Federal Reserve policy-makers decided to keep its wording on the timing of any interest rate hikes out of concern that a change could be misinterpreted by financial markets.
Minutes of the Fed’s Oct. 28-29 meeting show that Fed officials renewed a debate from their September meeting about whether they should alter language they have used since the spring that they expected to keep a key short-term interest rate low for a “considerable time” after halting monthly bond purchases.
The Fed did decide at the October meeting that the economy had improved enough to halt the bond purchases but they kept the “considerable time” language because of worries that removing it would be misinterpreted.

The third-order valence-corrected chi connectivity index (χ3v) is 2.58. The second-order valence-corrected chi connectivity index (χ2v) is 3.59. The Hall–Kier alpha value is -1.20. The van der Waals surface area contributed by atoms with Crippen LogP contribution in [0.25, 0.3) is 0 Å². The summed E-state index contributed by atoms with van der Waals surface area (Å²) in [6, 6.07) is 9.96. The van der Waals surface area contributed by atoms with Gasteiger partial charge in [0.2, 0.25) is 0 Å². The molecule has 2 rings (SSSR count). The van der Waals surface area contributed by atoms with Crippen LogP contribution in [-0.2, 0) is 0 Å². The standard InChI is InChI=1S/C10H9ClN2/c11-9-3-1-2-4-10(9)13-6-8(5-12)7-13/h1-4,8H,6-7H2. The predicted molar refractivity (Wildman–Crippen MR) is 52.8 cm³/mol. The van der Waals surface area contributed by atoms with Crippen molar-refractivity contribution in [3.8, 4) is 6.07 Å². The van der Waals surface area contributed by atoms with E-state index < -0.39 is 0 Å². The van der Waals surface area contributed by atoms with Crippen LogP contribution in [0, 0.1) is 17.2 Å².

The Fed’s first rate hike is currently not expected to occur until mid-2105.
“In general, it appears that the FOMC is more sanguine on the global backdrop as pertains to the domestic outlook than many would have thought, though the committee doesn’t appear to be overly positive on the labour market,” says Nick Exarhos of CIBC WM Economics in a note to analysts. “The discussion on including language regarding the Fed’s potential reactions to financial market developments could be interpreted as slightly dovish.”